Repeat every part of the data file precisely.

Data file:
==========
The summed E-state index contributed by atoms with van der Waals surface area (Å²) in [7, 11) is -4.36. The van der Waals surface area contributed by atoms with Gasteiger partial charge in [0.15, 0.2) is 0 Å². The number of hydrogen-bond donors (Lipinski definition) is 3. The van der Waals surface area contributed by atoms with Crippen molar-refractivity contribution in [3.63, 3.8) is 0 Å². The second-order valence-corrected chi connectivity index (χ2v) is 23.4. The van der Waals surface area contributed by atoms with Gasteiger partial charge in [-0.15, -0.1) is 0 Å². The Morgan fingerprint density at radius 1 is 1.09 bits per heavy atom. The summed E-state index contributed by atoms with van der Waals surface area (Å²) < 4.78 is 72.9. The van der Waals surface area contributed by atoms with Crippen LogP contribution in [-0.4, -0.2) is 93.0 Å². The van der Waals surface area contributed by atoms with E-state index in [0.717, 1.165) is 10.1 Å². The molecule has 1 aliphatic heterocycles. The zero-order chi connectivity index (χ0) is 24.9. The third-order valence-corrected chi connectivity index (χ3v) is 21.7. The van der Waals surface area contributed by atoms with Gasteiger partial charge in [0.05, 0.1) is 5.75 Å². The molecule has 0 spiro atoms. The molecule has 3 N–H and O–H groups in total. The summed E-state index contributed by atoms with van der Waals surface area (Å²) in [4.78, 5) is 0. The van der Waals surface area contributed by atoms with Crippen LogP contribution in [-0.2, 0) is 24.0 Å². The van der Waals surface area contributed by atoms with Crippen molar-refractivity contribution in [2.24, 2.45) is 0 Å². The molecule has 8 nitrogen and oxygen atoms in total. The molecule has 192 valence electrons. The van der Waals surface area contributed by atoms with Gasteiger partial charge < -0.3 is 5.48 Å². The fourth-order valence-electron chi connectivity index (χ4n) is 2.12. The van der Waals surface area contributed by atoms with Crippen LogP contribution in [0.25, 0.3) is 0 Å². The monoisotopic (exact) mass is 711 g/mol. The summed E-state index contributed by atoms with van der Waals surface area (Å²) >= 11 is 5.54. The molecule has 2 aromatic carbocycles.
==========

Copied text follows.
The summed E-state index contributed by atoms with van der Waals surface area (Å²) in [7, 11) is -4.36. The van der Waals surface area contributed by atoms with Gasteiger partial charge in [0.15, 0.2) is 0 Å². The number of hydrogen-bond donors (Lipinski definition) is 3. The van der Waals surface area contributed by atoms with Crippen molar-refractivity contribution in [3.63, 3.8) is 0 Å². The second-order valence-corrected chi connectivity index (χ2v) is 23.4. The van der Waals surface area contributed by atoms with Gasteiger partial charge in [-0.15, -0.1) is 0 Å². The Morgan fingerprint density at radius 1 is 1.09 bits per heavy atom. The summed E-state index contributed by atoms with van der Waals surface area (Å²) < 4.78 is 72.9. The van der Waals surface area contributed by atoms with Crippen LogP contribution in [-0.4, -0.2) is 93.0 Å². The van der Waals surface area contributed by atoms with E-state index in [0.717, 1.165) is 10.1 Å². The molecule has 1 aliphatic heterocycles. The zero-order chi connectivity index (χ0) is 24.9. The third-order valence-corrected chi connectivity index (χ3v) is 21.7. The van der Waals surface area contributed by atoms with Gasteiger partial charge in [0.05, 0.1) is 5.75 Å². The molecule has 0 spiro atoms. The molecule has 3 N–H and O–H groups in total. The summed E-state index contributed by atoms with van der Waals surface area (Å²) in [4.78, 5) is 0. The van der Waals surface area contributed by atoms with Crippen LogP contribution in [-0.2, 0) is 24.0 Å². The van der Waals surface area contributed by atoms with Crippen molar-refractivity contribution in [2.24, 2.45) is 0 Å². The molecule has 8 nitrogen and oxygen atoms in total. The molecule has 192 valence electrons. The van der Waals surface area contributed by atoms with Gasteiger partial charge < -0.3 is 5.48 Å². The fourth-order valence-electron chi connectivity index (χ4n) is 2.12. The van der Waals surface area contributed by atoms with Crippen LogP contribution in [0.25, 0.3) is 0 Å². The monoisotopic (exact) mass is 711 g/mol. The summed E-state index contributed by atoms with van der Waals surface area (Å²) >= 11 is 5.54. The molecule has 2 aromatic carbocycles.